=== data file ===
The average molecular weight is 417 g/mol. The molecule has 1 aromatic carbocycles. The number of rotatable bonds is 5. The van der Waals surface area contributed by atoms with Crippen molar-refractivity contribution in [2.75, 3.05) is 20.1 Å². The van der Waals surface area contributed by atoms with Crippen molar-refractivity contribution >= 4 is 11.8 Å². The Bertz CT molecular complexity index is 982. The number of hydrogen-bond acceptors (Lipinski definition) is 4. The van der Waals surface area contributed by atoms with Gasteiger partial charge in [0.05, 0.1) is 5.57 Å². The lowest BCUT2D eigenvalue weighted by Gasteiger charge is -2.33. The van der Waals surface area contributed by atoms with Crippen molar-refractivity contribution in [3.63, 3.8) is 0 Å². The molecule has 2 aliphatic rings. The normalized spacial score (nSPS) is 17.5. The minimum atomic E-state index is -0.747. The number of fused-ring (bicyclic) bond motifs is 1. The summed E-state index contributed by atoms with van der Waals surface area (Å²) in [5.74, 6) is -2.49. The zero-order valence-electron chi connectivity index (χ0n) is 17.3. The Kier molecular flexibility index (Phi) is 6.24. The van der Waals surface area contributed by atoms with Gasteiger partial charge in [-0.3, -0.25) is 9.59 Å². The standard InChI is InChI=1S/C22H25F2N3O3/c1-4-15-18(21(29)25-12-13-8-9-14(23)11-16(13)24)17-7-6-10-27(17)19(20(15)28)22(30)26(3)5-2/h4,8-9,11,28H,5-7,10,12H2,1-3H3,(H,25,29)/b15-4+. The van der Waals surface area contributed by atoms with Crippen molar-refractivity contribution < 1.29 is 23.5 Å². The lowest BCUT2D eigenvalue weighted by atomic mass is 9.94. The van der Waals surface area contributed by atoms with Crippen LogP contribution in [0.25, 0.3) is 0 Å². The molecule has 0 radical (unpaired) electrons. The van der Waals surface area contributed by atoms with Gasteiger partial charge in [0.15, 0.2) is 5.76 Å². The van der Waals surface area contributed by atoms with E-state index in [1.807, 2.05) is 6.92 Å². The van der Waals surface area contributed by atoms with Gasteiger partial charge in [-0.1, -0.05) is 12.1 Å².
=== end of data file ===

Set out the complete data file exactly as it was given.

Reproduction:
The average molecular weight is 417 g/mol. The molecule has 1 aromatic carbocycles. The number of rotatable bonds is 5. The van der Waals surface area contributed by atoms with Crippen molar-refractivity contribution in [2.75, 3.05) is 20.1 Å². The van der Waals surface area contributed by atoms with Crippen molar-refractivity contribution >= 4 is 11.8 Å². The Bertz CT molecular complexity index is 982. The number of hydrogen-bond acceptors (Lipinski definition) is 4. The van der Waals surface area contributed by atoms with Gasteiger partial charge in [0.05, 0.1) is 5.57 Å². The lowest BCUT2D eigenvalue weighted by Gasteiger charge is -2.33. The van der Waals surface area contributed by atoms with Crippen molar-refractivity contribution in [3.63, 3.8) is 0 Å². The molecule has 2 aliphatic rings. The normalized spacial score (nSPS) is 17.5. The minimum atomic E-state index is -0.747. The number of fused-ring (bicyclic) bond motifs is 1. The summed E-state index contributed by atoms with van der Waals surface area (Å²) in [5.74, 6) is -2.49. The zero-order valence-electron chi connectivity index (χ0n) is 17.3. The Kier molecular flexibility index (Phi) is 6.24. The van der Waals surface area contributed by atoms with Gasteiger partial charge in [-0.3, -0.25) is 9.59 Å². The standard InChI is InChI=1S/C22H25F2N3O3/c1-4-15-18(21(29)25-12-13-8-9-14(23)11-16(13)24)17-7-6-10-27(17)19(20(15)28)22(30)26(3)5-2/h4,8-9,11,28H,5-7,10,12H2,1-3H3,(H,25,29)/b15-4+. The van der Waals surface area contributed by atoms with Crippen molar-refractivity contribution < 1.29 is 23.5 Å². The lowest BCUT2D eigenvalue weighted by atomic mass is 9.94. The van der Waals surface area contributed by atoms with Crippen LogP contribution in [0.25, 0.3) is 0 Å². The molecule has 0 radical (unpaired) electrons. The van der Waals surface area contributed by atoms with Gasteiger partial charge in [0.15, 0.2) is 5.76 Å². The van der Waals surface area contributed by atoms with E-state index in [1.807, 2.05) is 6.92 Å². The van der Waals surface area contributed by atoms with Gasteiger partial charge in [-0.1, -0.05) is 12.1 Å².